Local duo help to get 90 year old squadron off the ground again

The Lord Lieutenant of Antrim, Mrs Joan Christie OBE, presents the Northern Ireland Aircrew Cup to (L) Dickie Spencer and (r) Bill Eames.
The Lord Lieutenant of Antrim, Mrs Joan Christie OBE, presents the Northern Ireland Aircrew Cup to (L) Dickie Spencer and (r) Bill Eames.

Two local RAF veterans in their 80s and 90s have been honoured for their part in helping to get a reserve squadron off the ground again at Aldergrove.

Appropriately, Bill Eames from Dickie Spencer, both from Lisburn, received a silver trophy for their efforts in rounding up 502 Squadron Royal Auxiliary Air Force’s table silver, which had been scattered around Northern Ireland after it was disbanded in 1957.

The local duo were members of the Squadron in the 1950s with 91 year old Bill having seen World War Two action as a Sterling bomber pilot.

Reformed in 2013, 502 Squadron marked its’ 90th anniversary with a parade at Aldergrove Flying station.

There, present Commanding Officer of the Squadron, Wing Commander James Armstrong paid tribute to the tenacious two’s efforts to help in the unit’s rebirth.

“These two gentlemen spent a great deal of effort re-gathering Squadron property and its silverware which had been scattered around Northern Ireland when it was disbanded in 1957,” he said.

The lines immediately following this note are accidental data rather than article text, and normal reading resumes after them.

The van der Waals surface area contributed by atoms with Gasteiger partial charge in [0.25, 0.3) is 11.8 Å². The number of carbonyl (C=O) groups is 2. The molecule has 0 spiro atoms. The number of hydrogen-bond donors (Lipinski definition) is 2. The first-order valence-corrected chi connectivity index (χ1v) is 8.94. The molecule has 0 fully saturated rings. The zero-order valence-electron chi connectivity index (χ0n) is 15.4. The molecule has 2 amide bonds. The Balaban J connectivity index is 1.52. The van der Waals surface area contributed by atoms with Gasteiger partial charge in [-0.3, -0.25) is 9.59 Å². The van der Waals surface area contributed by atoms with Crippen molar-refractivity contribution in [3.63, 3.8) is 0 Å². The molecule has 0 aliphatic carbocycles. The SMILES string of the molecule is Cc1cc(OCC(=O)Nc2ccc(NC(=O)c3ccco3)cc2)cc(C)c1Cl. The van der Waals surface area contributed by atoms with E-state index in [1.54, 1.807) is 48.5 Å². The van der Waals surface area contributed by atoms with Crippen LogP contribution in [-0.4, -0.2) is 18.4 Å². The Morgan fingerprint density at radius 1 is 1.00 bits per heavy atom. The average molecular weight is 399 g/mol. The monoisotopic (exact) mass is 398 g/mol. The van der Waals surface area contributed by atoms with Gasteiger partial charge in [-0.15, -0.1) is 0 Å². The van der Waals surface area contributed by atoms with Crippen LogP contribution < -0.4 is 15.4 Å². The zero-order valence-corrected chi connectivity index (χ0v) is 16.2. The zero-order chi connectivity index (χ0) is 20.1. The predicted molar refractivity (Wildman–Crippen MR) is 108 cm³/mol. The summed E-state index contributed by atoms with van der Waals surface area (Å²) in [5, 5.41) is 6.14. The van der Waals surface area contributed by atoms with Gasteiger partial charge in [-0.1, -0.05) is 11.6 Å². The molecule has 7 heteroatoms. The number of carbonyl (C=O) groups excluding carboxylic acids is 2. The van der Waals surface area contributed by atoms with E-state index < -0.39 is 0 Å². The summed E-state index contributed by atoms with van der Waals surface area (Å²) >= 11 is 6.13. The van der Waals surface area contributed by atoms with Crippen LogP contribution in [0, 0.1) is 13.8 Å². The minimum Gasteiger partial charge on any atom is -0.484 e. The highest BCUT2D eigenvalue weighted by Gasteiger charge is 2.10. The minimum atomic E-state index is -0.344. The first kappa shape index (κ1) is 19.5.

“They tracked it down however, getting it back from councils, golf clubs and even Parliament Buildings in Stormont itself.”

The presentation was made by the Lord Lieutenant of Antrim, Joan Christie, who also took the salute from the parade made up of around 100 recent recruits from all walks of life in Northern Ireland.

In her speech, Mrs Christie said Bill and Dickie exemplified the rich history of the Squadron which lost 174 men in the Second World War as it battled against the German U boat threat.

The Lord Lieutenant also noted the number of women reservists in the Squadron parade which she described as “terrific to see.”

As a multi-role squadron, 502 provides a wide diversity of fully trained personnel to support RAF current and future worldwide commitments.

The unit is still growing with room for further expansion having had a very effective recruiting campaign. Around 20 per cent of those undertaking part time Reservist roles have medical backgrounds, whilst other needs include seeking specialists to fill roles in a wide range of areas such as flight operations, catering, logistics, public relations and RAF Policing.

On reaching the 90th anniversary, Wing Commander Armstrong said it was terrific for the Royal Auxiliary Air Force to again have a growing footprint at Aldergrove.

“Already, we are making a contribution by providing well trained reservists to support the RAF when and where they are needed.

“And our doors are always open to anyone who thinks they might want to experience the huge range of opportunities there are to support air operations around the world.”